Last month, I shared my favorite savory pancake recipe in my blog "OKONOMIYAKI Okonomiyaki (お好み焼き) – QUICK AND EASY JAPANESE PANCAKE FOR AMERICAN HOME COOK" with my subscribers and launched a new series of workshops featuring Asian street food.
I recently had the pleasure to cook with Mike and Sam and took them on a figurative food journey to Osaka, Japan. Mike is one of the co-founders of Night Shift Craft Beer, which specialized in fun, creative, and quirky flavors such as Phone Home (peanut butter porter) and Bennington (oatmeal stout with cocoa and maple syrup). Since my okonomiyaki recipe calls for beer, we used one of Mike's beers for cooking—his Night Lite, a craft light lager. The okonomiyaki we made that night was beyond amazing.
Making pancakes can be very fun because it brings people back to their childhood. For many in the US, making pancakes during the weekends is a family tradition. This dish brings us comfort because it evokes sweet memories from the past. That's why I always like to encourage people to cook at home as often as possible.
The ingredients for an American pancake are simple: flour, sugar, butter, and eggs. That's it. Happiness can be so easy. There is no need to cook an elaborate dish and be a slave in the kitchen for days in order to impress your family and friends. The most important thing is to get together and cook!
Pancakes exist in different regions in the world, from the west to the east. Some of them are savory, such as the okonomiyaki and the Korean kimchi pancake. Some of them are sweet, like the American pancake and pang jee.
The ingredients of pancakes from around the world has a lot to do with the terroir of the region. Terroir is defined as the combination of factors including soil, climate, and sunlight that gives food their distinctive character (Merriam-Webster's Dictionary). Since the terroir in Asia is great for growing rice, both okonomiyaki and pang jee calls for rice flour.
This month, I would like to share the recipe for pang jee.
In Thailand, pang jee is a mini banana pancake made of rice flour, banana, egg, shredded coconut, and drizzled with condensed milk to make it taste extra delicious. It's a popular street food perfect for snacking all day. Not just for breakfast, the pang jee is one of my favorite desserts to nibble in the afternoon!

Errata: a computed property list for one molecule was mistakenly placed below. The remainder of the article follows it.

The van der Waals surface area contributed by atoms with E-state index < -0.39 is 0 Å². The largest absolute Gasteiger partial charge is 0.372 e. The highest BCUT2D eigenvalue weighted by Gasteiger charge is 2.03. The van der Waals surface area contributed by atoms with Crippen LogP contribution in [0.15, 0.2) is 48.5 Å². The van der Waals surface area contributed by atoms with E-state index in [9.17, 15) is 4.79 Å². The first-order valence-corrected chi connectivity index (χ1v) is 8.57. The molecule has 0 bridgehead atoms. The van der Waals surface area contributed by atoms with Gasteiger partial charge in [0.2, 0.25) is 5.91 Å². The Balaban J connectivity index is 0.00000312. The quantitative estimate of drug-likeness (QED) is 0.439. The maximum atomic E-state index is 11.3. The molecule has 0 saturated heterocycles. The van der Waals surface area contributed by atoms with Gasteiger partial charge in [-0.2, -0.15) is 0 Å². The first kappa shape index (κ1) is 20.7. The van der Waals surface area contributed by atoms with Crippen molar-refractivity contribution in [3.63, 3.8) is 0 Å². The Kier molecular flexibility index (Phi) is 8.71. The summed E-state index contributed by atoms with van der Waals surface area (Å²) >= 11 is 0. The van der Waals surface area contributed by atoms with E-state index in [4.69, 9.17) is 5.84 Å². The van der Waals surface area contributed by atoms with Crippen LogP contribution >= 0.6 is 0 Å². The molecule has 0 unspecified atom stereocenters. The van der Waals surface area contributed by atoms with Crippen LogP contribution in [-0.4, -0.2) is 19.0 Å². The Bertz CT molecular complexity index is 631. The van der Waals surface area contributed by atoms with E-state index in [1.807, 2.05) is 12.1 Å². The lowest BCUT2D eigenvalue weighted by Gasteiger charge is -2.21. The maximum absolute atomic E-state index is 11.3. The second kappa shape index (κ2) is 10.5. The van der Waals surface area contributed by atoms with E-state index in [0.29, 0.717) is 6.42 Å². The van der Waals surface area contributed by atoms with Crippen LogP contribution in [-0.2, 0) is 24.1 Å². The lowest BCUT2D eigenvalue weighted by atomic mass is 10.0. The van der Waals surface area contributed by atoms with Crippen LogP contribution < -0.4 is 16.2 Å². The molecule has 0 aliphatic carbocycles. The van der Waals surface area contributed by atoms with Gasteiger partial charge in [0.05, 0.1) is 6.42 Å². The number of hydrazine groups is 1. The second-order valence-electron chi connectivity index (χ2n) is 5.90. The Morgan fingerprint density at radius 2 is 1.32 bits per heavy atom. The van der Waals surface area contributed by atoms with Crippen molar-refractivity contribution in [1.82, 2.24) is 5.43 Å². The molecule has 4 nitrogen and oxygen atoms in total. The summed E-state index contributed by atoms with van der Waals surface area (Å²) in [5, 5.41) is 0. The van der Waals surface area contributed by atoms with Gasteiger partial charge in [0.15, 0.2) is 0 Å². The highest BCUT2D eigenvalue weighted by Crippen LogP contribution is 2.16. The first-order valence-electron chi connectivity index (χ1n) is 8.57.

If you go to an Asian supermarket, you will find two kinds of rice flour: rice flour and glutinous rice flour. If you want to make okonomiyaki, you need to purchase the rice flour (red package). If you want to make pan jee, you need to purchase the glutinous rice flour (green package).
Pang Jee: Mini Thai Chewy Banana Coconut Pancakes
- 1 cup mashed overripe bananas from 3 medium bananas
- 1 cup unsweetened dried coconut flakes
- 1/2 cup glutinous rice flour
- 2 tablespoons granulated sugar
- 2 tablespoons packed light brown sugar
- 1/8 teaspoon salt
- Coconut oil for cooking
- Condensed milk for serving
- In a mixing bowl, whisk glutinous rice flour, mashed banana, shredded coconut, salt, and sugar until well combined. Let the batter rest, uncovered, and at room temperature for 15 minutes to soften up the coconut.
- Heat a flat, non-stick pan over medium-low heat. Drop about 1 tablespoon of batter onto the pan into a round shape and cook for 1–2 minutes until the bottom is golden brown. Flip and press down slightly, then cook until the other side is also golden brown.
- Can be served at room temperature or warm. Drizzle the pang jee with condensed milk and enjoy!
- If there is any leftover (even though I highly doubt it), keep the pang jee refrigerated, tightly wrapped, for up to 1 week.
- To reheat, microwave until hot and soft, then let cool slightly before serving.
If you want to throw a Thai cooking party at home, or want to book a one-on-one lesson to deepen your understanding of Thai food, book a class now!
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Melissa is 100% MIT (Made in Taiwan), where she worked as a food writer. She’s also worked alongside renowned chefs like Ming Tsai and Joanne Chang, honing her craft and gathering stories along the way. Part story-teller, part educator, and part food lover, Melissa brings a special blend of experience, skill, and enthusiasm to her work. She blends her Asian background, her new home of New England, and love of food and culture to bring joy, optimism, and inspiration to food lovers and fun-seekers everywhere.
What sparked your passion for the industry?
The desire to make things by hand. The joy of sharing delicious, hearty food with students. The opportunity for people to get connected via cooking and baking. When a child smiled broadly and told me it’s the best scone he has ever made and eaten, it really made my day!
In your opinion, what’s the most important course?
Well, I usually take a peek at the wine list first. I like tapas style, so the course doesn’t really matter. Cheese and charcuterie are always a good place to start. And since I’m a pastry chef, there is always room for dessert!
Bill Gates is picking up your tab, where would you go?